The known health effects of PFAS are concerning — forever chemicals, which are found in anything from beauty products to kitchenware, remain in your system for years. They've been linked to cancer among other health issues, and unfortunately, the EPA recently announced that the healthy limit of forever chemicals is lower than we thought: even the smallest amount can affect us.
That's why they updated previous health advisories, that PFAS levels in drinking water should be next to nothing.
"People on the front-lines of PFAS contamination have suffered for far too long," EPA Administrator Michael Regan stated, according to NPR, in regards to lowering the advised PFAS levels in drinking water.
"That's why EPA is taking aggressive action as part of a whole-of-government approach to prevent these chemicals from entering the environment and to help protect concerned families from this pervasive challenge."
Scientists had been pushing for a change like this for a while, so needless to say, they're satisfied with the government agency's latest update.
"The science is clear: These chemicals are shockingly toxic at extremely low doses,'' Erik Olson of the Natural Resources Defense Council also added, as per NPR.
What did the EPA do in regards to PFAS in drinking water?
On Wednesday, June 15, the EPA announced that certain PFAS aren't safe for consumption on any level, according to Star Tribune. Even though the advisory is non-binding, it urges state agencies to better monitor drinking water for PFOS, PFOA, PFBS, and GenX chemicals.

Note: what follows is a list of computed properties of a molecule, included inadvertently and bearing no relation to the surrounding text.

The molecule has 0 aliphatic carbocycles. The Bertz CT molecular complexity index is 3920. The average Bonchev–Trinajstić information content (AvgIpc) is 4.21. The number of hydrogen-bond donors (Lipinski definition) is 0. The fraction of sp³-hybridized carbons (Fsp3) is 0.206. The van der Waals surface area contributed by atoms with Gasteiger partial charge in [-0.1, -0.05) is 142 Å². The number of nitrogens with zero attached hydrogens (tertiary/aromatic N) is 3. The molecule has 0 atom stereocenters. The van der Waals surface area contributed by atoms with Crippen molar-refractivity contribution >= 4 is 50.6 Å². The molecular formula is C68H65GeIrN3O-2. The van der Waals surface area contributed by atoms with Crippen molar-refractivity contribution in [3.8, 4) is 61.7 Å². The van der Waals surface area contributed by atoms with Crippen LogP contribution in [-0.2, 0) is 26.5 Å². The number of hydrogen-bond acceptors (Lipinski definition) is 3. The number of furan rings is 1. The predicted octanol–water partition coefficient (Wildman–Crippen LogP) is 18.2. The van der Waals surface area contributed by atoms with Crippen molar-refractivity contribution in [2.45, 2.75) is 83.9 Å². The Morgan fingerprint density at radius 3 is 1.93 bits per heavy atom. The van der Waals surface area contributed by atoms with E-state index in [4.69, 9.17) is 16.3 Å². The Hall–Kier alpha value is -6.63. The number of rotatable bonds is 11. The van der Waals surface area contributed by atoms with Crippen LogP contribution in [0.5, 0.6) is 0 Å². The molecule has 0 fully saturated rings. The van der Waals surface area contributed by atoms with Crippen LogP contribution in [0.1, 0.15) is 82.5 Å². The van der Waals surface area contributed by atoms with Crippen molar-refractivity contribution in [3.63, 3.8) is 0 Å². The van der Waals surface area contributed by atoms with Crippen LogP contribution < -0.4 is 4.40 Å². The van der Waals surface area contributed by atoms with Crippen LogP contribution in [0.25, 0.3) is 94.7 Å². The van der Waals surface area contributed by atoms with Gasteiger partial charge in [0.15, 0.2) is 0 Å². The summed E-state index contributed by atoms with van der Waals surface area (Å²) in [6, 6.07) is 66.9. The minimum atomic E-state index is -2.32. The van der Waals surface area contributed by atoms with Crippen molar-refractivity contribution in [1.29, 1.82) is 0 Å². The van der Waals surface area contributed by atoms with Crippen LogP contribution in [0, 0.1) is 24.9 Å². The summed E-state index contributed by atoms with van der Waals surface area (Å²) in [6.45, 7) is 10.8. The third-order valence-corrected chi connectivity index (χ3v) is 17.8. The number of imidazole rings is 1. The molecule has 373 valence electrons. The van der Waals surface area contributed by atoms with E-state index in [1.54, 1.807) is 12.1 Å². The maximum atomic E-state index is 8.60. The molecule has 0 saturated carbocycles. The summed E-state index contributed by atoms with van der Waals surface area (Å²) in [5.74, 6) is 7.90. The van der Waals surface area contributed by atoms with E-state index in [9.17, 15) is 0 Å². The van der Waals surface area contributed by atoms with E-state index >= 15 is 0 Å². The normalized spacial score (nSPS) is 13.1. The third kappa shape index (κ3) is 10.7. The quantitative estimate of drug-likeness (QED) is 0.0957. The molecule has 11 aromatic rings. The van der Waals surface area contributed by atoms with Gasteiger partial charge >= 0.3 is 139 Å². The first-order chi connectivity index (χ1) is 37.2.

"It's further confirmation that these PFAS can be very toxic at very low levels and there's really a need to regulate them much more stringently," Melanie Benesh of Environmental Working Group stated, per Star Tribune.
"These polluters have gotten a 50-year free pass," she continued.
Health and environmental organizations have been campaigning for the U.S. government to do make this announcement for decades, so this advisory update has been warmly welcomed by most. It has, however, drawn criticism from certain government authorities, such as Jim Kelly, Minnesota Department of Health's manager. He says the new limits too low to be detected by labs, and questions how the EPA developed the new standard.
However, the state is currently taking steps to lower the amount of PFAS in drinking water.
And this is only the beginning. Though these are advisories, the EPA is planning to propose actual regulations for PFOA and PFOS for drinking water in fall 2022, along with other varieties of PFAS.
Why are PFAS so dangerous?
As previously mentioned, forever chemicals are dangerous for a number of reasons. Due to their chemical structure, they can't safely break down like other chemicals can, lasting in the environment, as well as in the bodies of people and animals, for years.
In addition to having connections to cancer and hormone disruption, it can also cause serious reproductive issues, as well as developmental issues to unborn babies.
At this point, forever chemicals are everywhere and they're difficult to avoid, but if more can policies can be made in regards to limiting and managing them, we'd be in a much better position.